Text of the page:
Yesterday, I applied Old English Lemon Oil liberally to the worn, scratched, dinged cedar top on my "vintage" Seagull Artist Mosaic QII ... and it did wonders for the appearance of the top.
Of course the scratches and dings, etc. are still there, but the lemon oil removed all the grease and grime that had built up in the scratches and crevices and made the various imperfections much less prominent and and more importantly, the wood itself seems much "healthier" now ... the aged cedar has a nice warm "glow".
NOTE: I have no stock in the Old English Company and I only know what my particular experience has been, but if you have one of the older Seagull's with a cedar top that is beginning to look a little "dry" and "faded", you might want to give lemon oil a try.
Totally agree about the Old English Lemon Oil.
First time I've heard about Murphy's on a fretboard, however. Will try it next time I re-string.
I've read and heard from several sources that you should never, ever, put any kind of oil or wax on a guitar top. It adds mass, thus impeding the top's vibration. I believe this is even pointed out on the Seagull site.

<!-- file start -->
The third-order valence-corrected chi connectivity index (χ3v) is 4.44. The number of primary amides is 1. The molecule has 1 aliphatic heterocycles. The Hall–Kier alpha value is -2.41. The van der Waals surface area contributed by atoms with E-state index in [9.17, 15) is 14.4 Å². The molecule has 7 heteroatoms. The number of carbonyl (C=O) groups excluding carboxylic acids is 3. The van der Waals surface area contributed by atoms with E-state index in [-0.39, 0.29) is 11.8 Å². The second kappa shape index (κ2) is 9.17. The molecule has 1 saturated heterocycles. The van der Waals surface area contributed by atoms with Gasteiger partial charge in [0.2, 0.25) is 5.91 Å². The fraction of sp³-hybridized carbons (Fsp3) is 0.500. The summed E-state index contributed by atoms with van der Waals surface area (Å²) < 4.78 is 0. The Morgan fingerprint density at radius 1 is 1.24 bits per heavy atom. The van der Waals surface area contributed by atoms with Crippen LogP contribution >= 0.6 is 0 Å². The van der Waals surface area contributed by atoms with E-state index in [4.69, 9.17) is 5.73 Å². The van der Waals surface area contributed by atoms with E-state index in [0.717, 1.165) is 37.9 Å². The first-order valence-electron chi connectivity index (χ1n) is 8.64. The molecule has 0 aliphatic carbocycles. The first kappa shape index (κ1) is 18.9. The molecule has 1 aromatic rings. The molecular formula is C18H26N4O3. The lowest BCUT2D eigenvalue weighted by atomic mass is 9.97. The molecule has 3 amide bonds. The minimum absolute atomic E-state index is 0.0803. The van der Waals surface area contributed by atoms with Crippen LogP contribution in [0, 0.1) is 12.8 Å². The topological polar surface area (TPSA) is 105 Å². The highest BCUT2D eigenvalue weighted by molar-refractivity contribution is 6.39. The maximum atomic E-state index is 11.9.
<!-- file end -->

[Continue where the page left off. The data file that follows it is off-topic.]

There are dozens of opinions on almost everything having to do with acoustic guitars. I wouldn't suggest oiling a guitar with a nice new finished top ... mine has seen a lot of mileage and was scratched, gouged, and dried out. It was badly in need of some "nourishment" ... however ... if you read their literature or listen to the folks from Taylor, they say they actually apply Turtle Wax to the top of Taylors that come back to them for service, so opinions definitely vary.
Click here and go to the 5:24 mark ... Putting Turtle Wax on your Taylor?
Wow, never heard that. I suppose if you keep the amount used to a minimum it wouldn't impede the top's vibration.